Stories

The IRE Resource Center is a major research library containing more than 27,000 investigative stories.

Most of our stories are not available for download but can be easily ordered by contacting the Resource Center directly at 573-882-3364 or rescntr@ire.org where a researcher can help you pinpoint what you need.

Search results for "driver\'s license" ...

  • Seattle Times: State Gives Driver's License Information to Immigration Authorities

    The Seattle Times revealed Washington state was regularly giving out personal driver’s-license information to immigration officers – just for the asking -- despite the governor’s vow not to cooperate with President Donald Trump’s enforcement agenda. The information was used by the federal government to arrest and deport people. The revelation led to major changes in how the state handles information.
  • KLAS: Driving Ms. Rezsetar

    These stories highlight problems at the top of the Health District, including a Chief that lives out of state, and a top enforcement officer with a suspended driver's license and a bench warrant. After the stories the enforcement chief was fired and an investigation was opened into the head of the health agency.
  • Black Out in the Black Belt

    The eyes of the world again turned to some Alabama's most neglected residents when Gov. Bentley announced in September the closures of driver's license offices. Our staff jumped into immediate action in uncovering the pattern of race and poverty in these actions, sounding an alarm picked up around the civilized world. "It's not just a civil rights violation," wrote investigative columnist John Archibald. "It is not just a public relations nightmare. It is not just an invitation for worldwide scorn and an alarm bell to the Justice Department. It is an affront to the very notion of justice in a nation where one man one vote is as precious as oxygen."
  • Driving with suspended license top crime in Menlo Park, many lose cars

    Over 4.4 million Californians have suspended driver’s licenses simply because they can’t afford to pay a traffic ticket. We chronicled the impact on everyday people and showed how minorities are affected disproportionately, focusing on the Silicon Valley city of Menlo Park, with populations representing the very affluent and the very poor.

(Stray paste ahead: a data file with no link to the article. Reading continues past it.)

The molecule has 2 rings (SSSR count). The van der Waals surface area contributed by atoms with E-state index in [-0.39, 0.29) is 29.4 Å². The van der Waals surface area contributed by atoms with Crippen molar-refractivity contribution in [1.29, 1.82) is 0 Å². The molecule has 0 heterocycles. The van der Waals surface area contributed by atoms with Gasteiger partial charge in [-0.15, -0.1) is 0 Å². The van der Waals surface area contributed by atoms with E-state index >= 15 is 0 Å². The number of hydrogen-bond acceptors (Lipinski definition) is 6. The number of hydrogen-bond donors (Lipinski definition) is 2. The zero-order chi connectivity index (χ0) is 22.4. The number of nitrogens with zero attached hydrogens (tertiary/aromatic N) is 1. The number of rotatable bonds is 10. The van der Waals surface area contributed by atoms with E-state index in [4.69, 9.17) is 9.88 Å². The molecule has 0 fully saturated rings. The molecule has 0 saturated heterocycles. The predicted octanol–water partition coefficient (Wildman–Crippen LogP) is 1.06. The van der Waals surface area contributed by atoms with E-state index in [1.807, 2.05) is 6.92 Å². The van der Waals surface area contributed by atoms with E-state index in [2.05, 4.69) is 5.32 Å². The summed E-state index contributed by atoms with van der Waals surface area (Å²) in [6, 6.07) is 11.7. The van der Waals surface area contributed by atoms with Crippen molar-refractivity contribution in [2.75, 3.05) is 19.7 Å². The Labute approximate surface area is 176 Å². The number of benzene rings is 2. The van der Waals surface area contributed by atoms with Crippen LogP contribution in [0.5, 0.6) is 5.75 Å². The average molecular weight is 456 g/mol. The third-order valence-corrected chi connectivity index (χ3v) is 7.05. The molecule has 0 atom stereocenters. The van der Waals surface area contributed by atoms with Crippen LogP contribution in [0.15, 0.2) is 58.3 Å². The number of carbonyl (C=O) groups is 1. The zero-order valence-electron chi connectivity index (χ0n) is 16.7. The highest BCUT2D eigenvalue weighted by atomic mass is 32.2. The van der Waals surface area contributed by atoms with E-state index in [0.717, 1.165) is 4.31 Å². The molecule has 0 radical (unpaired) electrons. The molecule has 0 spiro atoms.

• "A License To Lose"

    This investigative report reveals weaknesses in security in the Ohio Bureau of Motor Vehicles, as well as in the BMVs of two nearby states. WBNS-TV found that hundreds of social security and registration papers were being discarded in unsecured trash receptacles. The report also reveals that the BMV was aware of the security breach two years prior to the occurrence, but failed to do anything about the issue.
  • Who's Driving Your Kids?

    KOMO investigated rumors of school bus drivers behind the wheel without valid driver's licenses. The school district operates on the honor system, relying on drivers to tell their superiors about moving infractions.
  • Teens at the Wheel

    A special report by the Tribune examines the dangers of poorly trained teenage drivers. Photos of 59 Chicago-area teens who died in car accidents in the year 2006 are included in the package, which also has graphics and charts detailing the locations and numbers of deaths. Individual stories include police views, the grief of families whose children died, what some parents and young people are doing to raise awareness of the need to drive intelligently, and Illinois lawmakers' push for new laws regarding how to obtain and keep a driver's license.
  • May I See Some Identification? The Real ID Act will change current New Mexico driver's license laws and could pose a serious threat to civil liberties

    The author investigates the impact that the Real ID Act, which mandates a federal ID card system, could have on New Mexico. The author explores the ways that the new law could affect immigration, civil liberties, and states rights. The author focuses specifically on how the law will affect New Mexico's illegal immigrants, because the bill nullifies a current state law that allows illegal immigrants to legally receive a New Mexico driver's license.
  • State Land Deal

    Real estate developers used their close contacts to Polk County and Des Moines city officials to buy publicly subsidized land outside the city for little money, and then sell it back for an 866 percent profit. Part of the land was then used by the county to build a new driver's license renewal office. However, since it was the only one in the county, the public not only paid an 866 percent mark-up for the land, but also must now travel farther, at greater inconvenience, in order to visit the office.
  • The Devil Next Door

    Glenna Whitley investigated allegations against Doug Havard, a former Southern Methodist University student who is accused of turning Perkins Dorm into a crime ring by selling counterfeit driver's licenses, stealing electronics and selling drugs. Whitley interviewed Meghan Bodson, who claims that Havard drugged her with GHB and raped her. Bodson, who eventually left SMU, filed a lawsuit against the university for failing to properly investigate Havard's background and also for allowing him to remain at the university for three months after she exposed his crimes to officials.